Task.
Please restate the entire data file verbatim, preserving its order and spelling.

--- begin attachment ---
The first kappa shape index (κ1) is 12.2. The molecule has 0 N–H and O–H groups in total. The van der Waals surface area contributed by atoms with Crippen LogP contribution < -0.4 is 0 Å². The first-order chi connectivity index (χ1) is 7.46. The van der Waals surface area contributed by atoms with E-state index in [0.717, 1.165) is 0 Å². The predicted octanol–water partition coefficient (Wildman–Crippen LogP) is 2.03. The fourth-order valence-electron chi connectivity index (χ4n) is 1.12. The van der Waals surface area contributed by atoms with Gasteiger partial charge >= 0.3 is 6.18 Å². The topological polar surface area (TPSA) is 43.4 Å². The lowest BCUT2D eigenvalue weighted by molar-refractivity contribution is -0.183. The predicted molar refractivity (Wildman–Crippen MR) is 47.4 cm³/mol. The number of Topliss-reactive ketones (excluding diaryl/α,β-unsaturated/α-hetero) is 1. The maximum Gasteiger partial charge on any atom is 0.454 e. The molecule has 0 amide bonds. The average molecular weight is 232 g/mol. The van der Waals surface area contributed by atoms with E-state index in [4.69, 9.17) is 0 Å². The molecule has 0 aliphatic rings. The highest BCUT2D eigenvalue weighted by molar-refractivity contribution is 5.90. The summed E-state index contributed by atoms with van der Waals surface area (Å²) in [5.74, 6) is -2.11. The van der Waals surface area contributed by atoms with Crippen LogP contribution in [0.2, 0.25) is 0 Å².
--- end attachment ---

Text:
The first kappa shape index (κ1) is 12.2. The molecule has 0 N–H and O–H groups in total. The van der Waals surface area contributed by atoms with Crippen LogP contribution < -0.4 is 0 Å². The first-order chi connectivity index (χ1) is 7.46. The van der Waals surface area contributed by atoms with E-state index in [0.717, 1.165) is 0 Å². The predicted octanol–water partition coefficient (Wildman–Crippen LogP) is 2.03. The fourth-order valence-electron chi connectivity index (χ4n) is 1.12. The van der Waals surface area contributed by atoms with Gasteiger partial charge >= 0.3 is 6.18 Å². The topological polar surface area (TPSA) is 43.4 Å². The lowest BCUT2D eigenvalue weighted by molar-refractivity contribution is -0.183. The predicted molar refractivity (Wildman–Crippen MR) is 47.4 cm³/mol. The number of Topliss-reactive ketones (excluding diaryl/α,β-unsaturated/α-hetero) is 1. The maximum Gasteiger partial charge on any atom is 0.454 e. The molecule has 0 amide bonds. The average molecular weight is 232 g/mol. The van der Waals surface area contributed by atoms with E-state index in [4.69, 9.17) is 0 Å². The molecule has 0 aliphatic rings. The highest BCUT2D eigenvalue weighted by molar-refractivity contribution is 5.90. The summed E-state index contributed by atoms with van der Waals surface area (Å²) in [5.74, 6) is -2.11. The van der Waals surface area contributed by atoms with Crippen LogP contribution in [0.2, 0.25) is 0 Å².